The diversionary transaction rules target tax avoidance, in that they deter South African taxpayers from entering into transactions which shift income which ought to be taxable in South Africa to a jurisdiction with a more beneficial taxing regime.
The Amendment Act has greatly simplified the rules governing diversionary income, which are currently very complex. The current provisions are very broad in their scope and unfortunately often catch transactions entered into on an arm's length basis which would not be considered problematic from a transfer pricing perspective.
Under current law, three sets of diversionary rules exist, relating to the import of goods, the export of goods and the import of services. In terms of the current rules, diversionary income is always viewed as tainted CFC income even if attributable to a FBE.
According to the Explanatory Memorandum to the Amendment Act, the overly mechanical nature of these diversionary rules has caused problems for both legitimate commercial activities and for the meaningful protection of the fiscus. This is due to the fact that non-tax motivated commercial activities often become trapped by the mechanical rules, while their overly rigid nature allow for tax avoidance in the case of more flexible non-tax motivated activities.
Under the new rules, the imported goods diversionary rules will only be triggered if three simplified conditions exist: firstly, the CFC must be disposing of goods directly or indirectly to a connected South African resident; secondly, the CFC must be located in a low tax jurisdiction, in that the sales income of a CFC must be subject to a foreign rate of tax that falls below 50 per cent of the South African company rate (i.e. 14 per cent) after taking tax credits into account; and thirdly, the sales income must not be attributable to the activities of a permanent establishment located in the CFC's country of residence. In other words, the CFC sale destined for South African import will be triggered if sales income is simply associated with various forms of "preparatory and auxiliary activities" or with activities outside the CFC's country of residence. It is clear that the amendments are aimed at ensuring that multinationals demonstrate genuine commercial reasons for importing through a CFC, otherwise there could be an imputation.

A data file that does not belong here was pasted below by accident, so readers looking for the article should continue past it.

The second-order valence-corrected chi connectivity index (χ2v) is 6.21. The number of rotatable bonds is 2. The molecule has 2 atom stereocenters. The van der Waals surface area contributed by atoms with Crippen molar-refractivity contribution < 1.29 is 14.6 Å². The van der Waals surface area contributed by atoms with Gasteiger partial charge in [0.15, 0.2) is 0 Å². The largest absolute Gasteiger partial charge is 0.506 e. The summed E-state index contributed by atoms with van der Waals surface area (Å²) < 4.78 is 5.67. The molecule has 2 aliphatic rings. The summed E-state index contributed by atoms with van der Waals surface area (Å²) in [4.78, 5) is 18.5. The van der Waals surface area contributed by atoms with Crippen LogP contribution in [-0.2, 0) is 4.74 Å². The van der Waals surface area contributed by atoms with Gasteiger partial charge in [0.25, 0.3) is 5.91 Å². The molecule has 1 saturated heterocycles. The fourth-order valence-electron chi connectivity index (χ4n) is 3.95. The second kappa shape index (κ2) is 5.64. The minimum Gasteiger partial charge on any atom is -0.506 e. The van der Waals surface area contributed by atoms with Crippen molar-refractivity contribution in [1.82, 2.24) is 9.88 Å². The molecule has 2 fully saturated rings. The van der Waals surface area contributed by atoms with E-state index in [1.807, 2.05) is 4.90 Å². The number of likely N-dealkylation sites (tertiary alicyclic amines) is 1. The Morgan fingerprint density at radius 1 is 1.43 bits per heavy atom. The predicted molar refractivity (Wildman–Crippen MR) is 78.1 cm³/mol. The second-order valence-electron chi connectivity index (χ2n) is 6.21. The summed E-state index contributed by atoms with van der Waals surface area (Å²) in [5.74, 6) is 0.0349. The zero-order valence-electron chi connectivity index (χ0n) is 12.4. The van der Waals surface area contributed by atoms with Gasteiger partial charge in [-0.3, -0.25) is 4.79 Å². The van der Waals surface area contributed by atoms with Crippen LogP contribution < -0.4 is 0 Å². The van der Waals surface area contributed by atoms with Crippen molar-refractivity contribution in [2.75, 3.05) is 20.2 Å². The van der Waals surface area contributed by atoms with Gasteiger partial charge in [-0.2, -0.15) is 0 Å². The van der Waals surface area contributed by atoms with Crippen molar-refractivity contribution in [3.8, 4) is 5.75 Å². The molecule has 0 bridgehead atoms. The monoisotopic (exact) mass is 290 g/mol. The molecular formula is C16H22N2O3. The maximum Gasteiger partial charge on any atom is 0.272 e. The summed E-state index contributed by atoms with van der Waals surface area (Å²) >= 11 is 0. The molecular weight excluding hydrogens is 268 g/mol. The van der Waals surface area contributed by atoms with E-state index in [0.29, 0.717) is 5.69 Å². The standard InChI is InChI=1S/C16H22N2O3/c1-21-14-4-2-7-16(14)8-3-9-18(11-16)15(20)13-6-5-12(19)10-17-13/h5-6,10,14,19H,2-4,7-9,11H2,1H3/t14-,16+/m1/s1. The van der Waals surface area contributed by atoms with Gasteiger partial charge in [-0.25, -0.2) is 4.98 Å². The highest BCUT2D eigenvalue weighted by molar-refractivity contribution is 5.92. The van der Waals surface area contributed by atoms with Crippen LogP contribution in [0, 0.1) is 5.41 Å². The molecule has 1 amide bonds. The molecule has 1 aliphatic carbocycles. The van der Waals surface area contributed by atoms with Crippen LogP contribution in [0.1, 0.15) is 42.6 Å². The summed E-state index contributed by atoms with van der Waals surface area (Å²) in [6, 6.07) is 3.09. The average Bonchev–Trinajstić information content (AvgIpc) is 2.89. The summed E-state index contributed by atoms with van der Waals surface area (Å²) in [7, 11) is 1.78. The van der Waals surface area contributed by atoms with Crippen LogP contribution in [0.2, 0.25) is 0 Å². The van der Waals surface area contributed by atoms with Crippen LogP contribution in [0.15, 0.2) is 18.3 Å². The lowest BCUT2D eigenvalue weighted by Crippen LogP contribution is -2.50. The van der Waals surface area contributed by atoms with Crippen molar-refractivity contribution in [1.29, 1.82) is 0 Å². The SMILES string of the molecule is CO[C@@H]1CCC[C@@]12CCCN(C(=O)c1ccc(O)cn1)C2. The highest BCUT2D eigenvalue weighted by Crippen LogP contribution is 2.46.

A potentially significant benefit to some South African multinationals is that the diversionary rules associated with South African exports to a CFC will be completely removed on the basis that transfer pricing principles will be used to manage these transactions. Additional protection is not required because the value-adding activities largely occur on-shore - all of which make the task of enforcing arm's length transfer pricing principles more manageable. This amendment is welcomed as transfer pricing will attack simulated transactions which take advantage of low tax jurisdictions without sufficient attention being given to the substance of the agreements. However, for multinationals such as mining companies who have established an offshore buying and selling company to be closer to international markets and for legitimate business reasons, this development will be welcomed.
The current diversionary rules associated with services imported from a CFC will be retained in their current form. Under these rules, CFC income relating to services rendered by a CFC to a South African connected party are taxable, unless the CFC meets a higher business activity test as measured by objective criterion.
While the amendments may not be sufficient to simplify the legislation which has evolved over the course of a decade, the changes will provide some relief to taxpayers, especially those who can evidence a genuine commercial reason for transacting with a CFC. The amendments will lead to a vast improvement for exporters, as the trading income of a foreign sales subsidiary will no longer be excluded from the FBE, as under current law.